Health and Wellbeing

5 Foods that improve your smile

Who doesn’t want a knock’em dead smile? Well we have all heard of foods and activities which aren’t so great for your pearly whites (like coffee, smoking). But here are 5 foods that will help give a brighter, whiter smile.

  • Cranberries: Cranberries, along with lots of other fruit, contain some whacky doodads called polyphenols. These chemical compounds my help to prevent plaque forming on your teeth, leading to a nicer, whiter smile.
  • Apples: High in fiber, biting into an apple literally has a scrubbing effect on your teeth. They also contain natural acids, which help to dissolve buildup. This scrubbing helps to remove stains from the enamel of your teeth
  • Dairy products: Cheese, mils, yogurt all contain calcium and phosphorous, which help to strengthen your teeth.
  • Strawberries: Strawberries contain malic acid that removes surface discolouration. They are so good at removing discolouration, they can even be used in home tooth whitening remedy. (we wont tell you how, but go look it up)
  • Water and sugar-free gum: not only does drinking water stop you from drinking other drinks (like cola), it helps provide your mouth with enough saliva. Saliva is one of the best cleaners of the mouth, and chewing sugar-free gum helps to stimulate saliva production, ensuring your mouth doesn’t dry out. Water and saliva also help wash away an surface plaque or sugar residue.

So when you’re preparing for your next big social event, try eating some of these foods to give your teeth a chance to shine!



– Leo


Alternatives to floss? Rejoice!

We get it. We aren’t robots who enjoy sticking string between our teeth. Flossing sucks. But it’s super necessary when it comes to taking care of your mouth. So while flossing might be the best thing for you, some of these alternatives are better than doing nothing at all!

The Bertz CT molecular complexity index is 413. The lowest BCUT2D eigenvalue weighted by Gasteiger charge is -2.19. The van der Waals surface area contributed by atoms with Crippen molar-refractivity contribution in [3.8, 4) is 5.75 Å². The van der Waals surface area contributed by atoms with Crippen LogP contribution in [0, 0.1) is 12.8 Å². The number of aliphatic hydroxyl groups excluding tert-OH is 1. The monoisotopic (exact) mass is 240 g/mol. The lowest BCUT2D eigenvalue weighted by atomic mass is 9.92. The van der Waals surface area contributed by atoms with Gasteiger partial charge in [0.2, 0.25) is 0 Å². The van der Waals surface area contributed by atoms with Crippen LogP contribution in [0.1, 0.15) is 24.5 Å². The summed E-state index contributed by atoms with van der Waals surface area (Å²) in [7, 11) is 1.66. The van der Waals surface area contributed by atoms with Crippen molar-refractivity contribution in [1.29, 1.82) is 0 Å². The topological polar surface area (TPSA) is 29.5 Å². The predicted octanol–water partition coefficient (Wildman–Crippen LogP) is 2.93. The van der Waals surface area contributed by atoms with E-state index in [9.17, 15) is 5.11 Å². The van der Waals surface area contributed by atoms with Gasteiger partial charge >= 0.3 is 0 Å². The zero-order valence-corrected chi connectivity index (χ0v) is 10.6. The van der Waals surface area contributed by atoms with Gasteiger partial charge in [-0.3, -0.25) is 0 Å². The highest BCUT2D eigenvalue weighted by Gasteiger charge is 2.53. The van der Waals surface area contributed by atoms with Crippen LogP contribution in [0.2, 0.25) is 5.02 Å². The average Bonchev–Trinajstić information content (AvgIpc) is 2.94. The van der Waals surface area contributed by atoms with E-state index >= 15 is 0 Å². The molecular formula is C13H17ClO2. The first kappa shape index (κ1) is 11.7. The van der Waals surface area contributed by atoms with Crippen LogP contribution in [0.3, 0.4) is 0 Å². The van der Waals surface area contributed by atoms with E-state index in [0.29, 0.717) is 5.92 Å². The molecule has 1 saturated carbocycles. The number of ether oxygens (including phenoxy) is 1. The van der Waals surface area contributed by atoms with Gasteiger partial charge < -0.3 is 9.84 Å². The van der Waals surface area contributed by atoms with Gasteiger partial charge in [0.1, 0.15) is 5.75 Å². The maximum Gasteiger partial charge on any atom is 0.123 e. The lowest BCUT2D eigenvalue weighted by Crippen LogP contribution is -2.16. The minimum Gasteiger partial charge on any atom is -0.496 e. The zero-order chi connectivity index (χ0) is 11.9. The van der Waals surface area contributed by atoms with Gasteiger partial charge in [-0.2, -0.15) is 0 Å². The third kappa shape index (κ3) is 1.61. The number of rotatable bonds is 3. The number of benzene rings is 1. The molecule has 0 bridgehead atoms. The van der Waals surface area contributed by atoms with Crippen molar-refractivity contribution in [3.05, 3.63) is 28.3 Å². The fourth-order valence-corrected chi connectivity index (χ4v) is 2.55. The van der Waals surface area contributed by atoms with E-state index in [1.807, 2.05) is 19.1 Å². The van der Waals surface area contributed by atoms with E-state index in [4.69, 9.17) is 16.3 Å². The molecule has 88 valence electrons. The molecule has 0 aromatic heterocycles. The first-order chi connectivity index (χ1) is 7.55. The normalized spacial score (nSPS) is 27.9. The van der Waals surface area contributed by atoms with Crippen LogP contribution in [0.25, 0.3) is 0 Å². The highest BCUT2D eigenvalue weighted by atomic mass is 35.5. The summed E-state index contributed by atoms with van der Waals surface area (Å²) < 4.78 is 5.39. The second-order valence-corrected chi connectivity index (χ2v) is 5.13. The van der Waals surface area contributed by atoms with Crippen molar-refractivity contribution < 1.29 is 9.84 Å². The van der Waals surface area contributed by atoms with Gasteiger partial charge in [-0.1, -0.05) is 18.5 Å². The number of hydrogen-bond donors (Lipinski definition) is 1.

• Toothpick – Super basic, cheap and easy. It doesn’t do the best job, and please don’t think we are recommending this over flossing, but it can be better than doing nothing. Just be prepared to accidentally stab yourself a few times.
  • Flosser – Essentially a piece of plastic, with pre-loaded dental floss. The handle makes it easier grasp and control than regular dental floss. They come in various sizes, and handle lengths. Do they do as good a job as the real deal, no. There are still places these little guys cannot get to, but again, they are better than nothing. Easy to use on the go as well. (just in case you feel the need to be flossing when you are out and about)
  • Interdental Brush – Similar to the flosser, these little guys come in various sizes. The small brushes are designed to go through the gap between your teeth and clean them out. While they cannot clean all the way up and down the side of your tooth, they will clean out the pockets between teeth, just above the gums.
  • Water irrigators – On the more expensive side of things are the irrigators. These products shoot concentrated water (or air in some cases) between the teeth and gums, and can provide a very healthy clean. (pictured up top)

As always, check with your dentist if any of these are applicable to you, but you might find an easier way to clean between your teeth and gums!

What flossing products do you use? let us know!



– Leo

State of decay – Australia’s teeth

You’re doing it wrong Australia! In regards to oral health at least. Thats what the latest studies show, and the numbers make for pretty grim reading. I’ll spare you the long boring essay and deliver some jaw dropping facts straight to your face: